It is easy to cast aspersions and taint a person’s reputation, it is far more difficult to remove them. There is a famous story of a person that made spurious and derogatory claims against their rabbi. The rumors were spread far and wide and the reputation of the rabbi was destroyed. After a few months had passed, the person realized that he made a mistake and the allegations against the rabbi were false. He decided to go and ask the rabbi for forgiveness. The rabbi understood the person was genuinely remorseful and told the person he would forgive only if he did exactly what the rabbi asked. He was told to get a goose down pillow and climb the mountain just outside town. When he stood at the mountain’s peak he was to cut open the pillow and allow the feathers to disperse and then return to the rabbi. He was excited to find an easy penance so he hurriedly did the task at hand and returned to the rabbi with smiles on his face. He asked the rabbi, is all forgiven? The rabbi smiled back and said: as soon as you pick up all the feathers and place them back into the pillow.

Following the Torah’s guidance may make the alleged perpetrators happy, but what about the victims? How does the Torah show compassion and understanding for them? They are faultless, but their lives are often ruined, and their reputation tarnished beyond repair. Even those naïve girls that may have consented, can they be held accountable for being subservient to a president, CEO, or Hollywood producer?

I wish I had a better answer, but I do know that our social system since the time of creation has been dominated by males. It is a world guided by males who introduced a system of governance that is male centric. The rules that were instituted may have not been intentionally skewed in favor of males, but the reality is that is exactly what happened. The classic example is a prayer found in our daily prayer book. Men recite a blessing that Thank God we were not gentiles, slaves, or females. Of course, the intention of the rabbis who made this blessing was not to be derogative. They merely wanted to say how lucky men are that they have more commandments to fulfill than anyone else. However, their lack of sensitivity towards women is indicative of an overall lack of empathy, caring, and understanding. They may have not meant any harm, but they surely caused much harm.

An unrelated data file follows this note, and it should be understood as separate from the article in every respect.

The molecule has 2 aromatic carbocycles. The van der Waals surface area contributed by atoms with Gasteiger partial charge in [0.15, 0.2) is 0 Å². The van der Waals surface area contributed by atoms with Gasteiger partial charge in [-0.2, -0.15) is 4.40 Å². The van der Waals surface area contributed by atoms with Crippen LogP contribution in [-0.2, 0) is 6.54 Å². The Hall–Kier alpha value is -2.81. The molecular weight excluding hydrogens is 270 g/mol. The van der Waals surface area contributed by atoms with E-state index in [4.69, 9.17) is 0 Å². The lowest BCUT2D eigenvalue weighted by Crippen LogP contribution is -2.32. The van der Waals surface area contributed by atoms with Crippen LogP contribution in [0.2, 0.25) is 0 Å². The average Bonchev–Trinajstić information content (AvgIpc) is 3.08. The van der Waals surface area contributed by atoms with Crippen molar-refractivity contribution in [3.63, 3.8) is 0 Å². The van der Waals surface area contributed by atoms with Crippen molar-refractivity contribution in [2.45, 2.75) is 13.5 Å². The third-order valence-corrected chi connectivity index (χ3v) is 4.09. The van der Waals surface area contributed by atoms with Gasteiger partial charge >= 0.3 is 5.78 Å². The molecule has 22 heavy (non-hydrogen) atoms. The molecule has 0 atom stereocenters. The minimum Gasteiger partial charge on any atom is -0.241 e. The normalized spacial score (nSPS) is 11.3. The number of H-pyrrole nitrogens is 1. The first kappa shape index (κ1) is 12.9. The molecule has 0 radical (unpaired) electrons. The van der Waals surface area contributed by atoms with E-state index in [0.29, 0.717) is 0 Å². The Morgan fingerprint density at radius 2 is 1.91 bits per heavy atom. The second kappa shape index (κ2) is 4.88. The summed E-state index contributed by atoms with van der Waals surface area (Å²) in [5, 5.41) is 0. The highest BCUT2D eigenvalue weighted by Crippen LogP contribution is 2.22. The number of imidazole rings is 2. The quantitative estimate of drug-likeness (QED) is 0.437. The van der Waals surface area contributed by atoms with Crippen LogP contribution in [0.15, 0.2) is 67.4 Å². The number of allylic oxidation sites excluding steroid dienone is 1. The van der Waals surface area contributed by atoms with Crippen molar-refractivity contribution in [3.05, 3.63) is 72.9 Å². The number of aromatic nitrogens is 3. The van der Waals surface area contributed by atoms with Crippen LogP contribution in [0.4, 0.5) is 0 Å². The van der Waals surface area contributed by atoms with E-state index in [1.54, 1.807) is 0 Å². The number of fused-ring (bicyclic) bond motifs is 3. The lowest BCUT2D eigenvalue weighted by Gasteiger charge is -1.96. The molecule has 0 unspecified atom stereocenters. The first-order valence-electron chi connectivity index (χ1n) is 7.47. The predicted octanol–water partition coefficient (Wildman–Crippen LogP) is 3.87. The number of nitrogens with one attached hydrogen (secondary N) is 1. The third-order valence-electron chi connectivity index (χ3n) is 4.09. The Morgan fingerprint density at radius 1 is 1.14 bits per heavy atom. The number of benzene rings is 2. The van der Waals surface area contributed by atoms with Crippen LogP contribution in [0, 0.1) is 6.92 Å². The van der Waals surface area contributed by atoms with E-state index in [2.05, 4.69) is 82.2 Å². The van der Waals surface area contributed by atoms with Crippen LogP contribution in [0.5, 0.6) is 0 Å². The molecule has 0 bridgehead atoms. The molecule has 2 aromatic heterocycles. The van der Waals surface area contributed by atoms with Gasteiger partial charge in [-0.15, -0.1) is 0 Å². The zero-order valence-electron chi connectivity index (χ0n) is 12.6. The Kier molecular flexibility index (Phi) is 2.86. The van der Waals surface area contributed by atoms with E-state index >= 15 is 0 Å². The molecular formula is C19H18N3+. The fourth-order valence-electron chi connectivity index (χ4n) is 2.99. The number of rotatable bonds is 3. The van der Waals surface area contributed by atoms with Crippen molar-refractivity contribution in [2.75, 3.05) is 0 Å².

I believe, in a congruence between my heart, mind, and soul, that much of these prayers should be omitted. Even if they were written innocently, the bottom line is they denigrate women and there should be zero tolerance for degrading and disparaging anyone. I believe that this is not a Jewish problem only, but one that has left an indelible stain on our society. Men often justify their behavior by copying what their fathers and grandfathers did. After the debacle in an orthodox shul in Washington DC where the rabbi was found guilty of filming the mikvah, I finally had enough. It was then that I decided to start our prayers on page 48 instead of page 18. I no longer was comfortable having the prayer opened on the page which casts women as second class or somehow less than men.

But having men lead the charge in remedying the situation against women seems illogical. We must empower women to stand tall and refuse to become victimized. In this week’s Torah portion, Ya’akov (Jacob) is about to meet his brother who he has not seen in over twenty years. The Midrash tells us that Yaakov brought his entire family except for his daughter Dinah. He decided to hide her as he was fearful, lest his brother fall in love with her and choose her as a wife. But strangely, Yaakov is condemned and said to be the ultimate cause of his daughter Dinah being raped by Shechem.

What the Midrash may be highlighting is that Yaakov’s motivation in hiding his daughter was to protect her from the need to confront her adversaries. He is perpetuating a path that leads to his daughter’s victimization and oppression. As one of our patriarchs he was indeed a great leader, but perhaps he failed as a father. Her formative years should have taught her to be a proud woman who has sufficient conviction to know right from wrong. Instead of fearing his brother he should have better protected his daughter and prepared her for life. But when she leaves her father’s house she is ill equipped to deal with the guile of those targeting her innocence. Hence, the blame for her shame and humiliation is apportioned, not only to Shechem, the accused, but also to her father.

Please feel free to disagree; I often do as well.

Shabbat shalom,
Rabbi Jack